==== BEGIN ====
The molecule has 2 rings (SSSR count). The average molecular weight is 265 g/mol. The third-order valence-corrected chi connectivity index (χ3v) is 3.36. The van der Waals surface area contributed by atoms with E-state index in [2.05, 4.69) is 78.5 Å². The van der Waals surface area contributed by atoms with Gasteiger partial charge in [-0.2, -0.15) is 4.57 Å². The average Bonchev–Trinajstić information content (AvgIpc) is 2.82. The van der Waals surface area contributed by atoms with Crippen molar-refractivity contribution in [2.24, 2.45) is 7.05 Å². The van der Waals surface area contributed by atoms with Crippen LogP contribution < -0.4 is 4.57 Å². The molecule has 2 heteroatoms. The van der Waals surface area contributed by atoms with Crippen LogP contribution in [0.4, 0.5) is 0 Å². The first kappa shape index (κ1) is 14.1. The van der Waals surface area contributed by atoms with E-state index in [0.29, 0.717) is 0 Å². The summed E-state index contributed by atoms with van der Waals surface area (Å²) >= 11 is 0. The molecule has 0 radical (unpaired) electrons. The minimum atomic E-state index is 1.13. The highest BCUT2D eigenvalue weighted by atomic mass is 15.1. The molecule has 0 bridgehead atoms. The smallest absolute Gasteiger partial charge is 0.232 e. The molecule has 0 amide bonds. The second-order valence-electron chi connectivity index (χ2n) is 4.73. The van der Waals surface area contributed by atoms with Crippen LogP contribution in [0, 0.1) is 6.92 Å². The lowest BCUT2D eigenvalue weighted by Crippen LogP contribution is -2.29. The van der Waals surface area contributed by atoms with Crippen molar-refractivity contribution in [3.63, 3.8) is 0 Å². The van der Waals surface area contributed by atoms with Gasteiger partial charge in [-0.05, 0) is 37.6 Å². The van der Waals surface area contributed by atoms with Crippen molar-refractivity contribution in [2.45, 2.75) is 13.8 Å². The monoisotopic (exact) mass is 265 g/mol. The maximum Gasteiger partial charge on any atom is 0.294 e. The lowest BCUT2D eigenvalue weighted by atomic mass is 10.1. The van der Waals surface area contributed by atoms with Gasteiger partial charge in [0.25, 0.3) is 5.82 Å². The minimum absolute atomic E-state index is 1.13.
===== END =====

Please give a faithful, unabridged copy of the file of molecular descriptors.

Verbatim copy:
The molecule has 2 rings (SSSR count). The average molecular weight is 265 g/mol. The third-order valence-corrected chi connectivity index (χ3v) is 3.36. The van der Waals surface area contributed by atoms with E-state index in [2.05, 4.69) is 78.5 Å². The van der Waals surface area contributed by atoms with Gasteiger partial charge in [-0.2, -0.15) is 4.57 Å². The average Bonchev–Trinajstić information content (AvgIpc) is 2.82. The van der Waals surface area contributed by atoms with Crippen molar-refractivity contribution in [2.24, 2.45) is 7.05 Å². The van der Waals surface area contributed by atoms with Crippen LogP contribution < -0.4 is 4.57 Å². The molecule has 2 heteroatoms. The van der Waals surface area contributed by atoms with Crippen LogP contribution in [0.4, 0.5) is 0 Å². The first kappa shape index (κ1) is 14.1. The van der Waals surface area contributed by atoms with E-state index in [0.29, 0.717) is 0 Å². The summed E-state index contributed by atoms with van der Waals surface area (Å²) >= 11 is 0. The molecule has 0 radical (unpaired) electrons. The minimum atomic E-state index is 1.13. The highest BCUT2D eigenvalue weighted by atomic mass is 15.1. The molecule has 0 bridgehead atoms. The smallest absolute Gasteiger partial charge is 0.232 e. The molecule has 0 amide bonds. The second-order valence-electron chi connectivity index (χ2n) is 4.73. The van der Waals surface area contributed by atoms with Crippen LogP contribution in [0, 0.1) is 6.92 Å². The lowest BCUT2D eigenvalue weighted by Crippen LogP contribution is -2.29. The van der Waals surface area contributed by atoms with Crippen molar-refractivity contribution in [3.63, 3.8) is 0 Å². The van der Waals surface area contributed by atoms with Gasteiger partial charge in [-0.05, 0) is 37.6 Å². The van der Waals surface area contributed by atoms with Crippen molar-refractivity contribution in [2.45, 2.75) is 13.8 Å². The monoisotopic (exact) mass is 265 g/mol. The maximum Gasteiger partial charge on any atom is 0.294 e. The lowest BCUT2D eigenvalue weighted by atomic mass is 10.1. The van der Waals surface area contributed by atoms with Gasteiger partial charge in [0.25, 0.3) is 5.82 Å². The minimum absolute atomic E-state index is 1.13.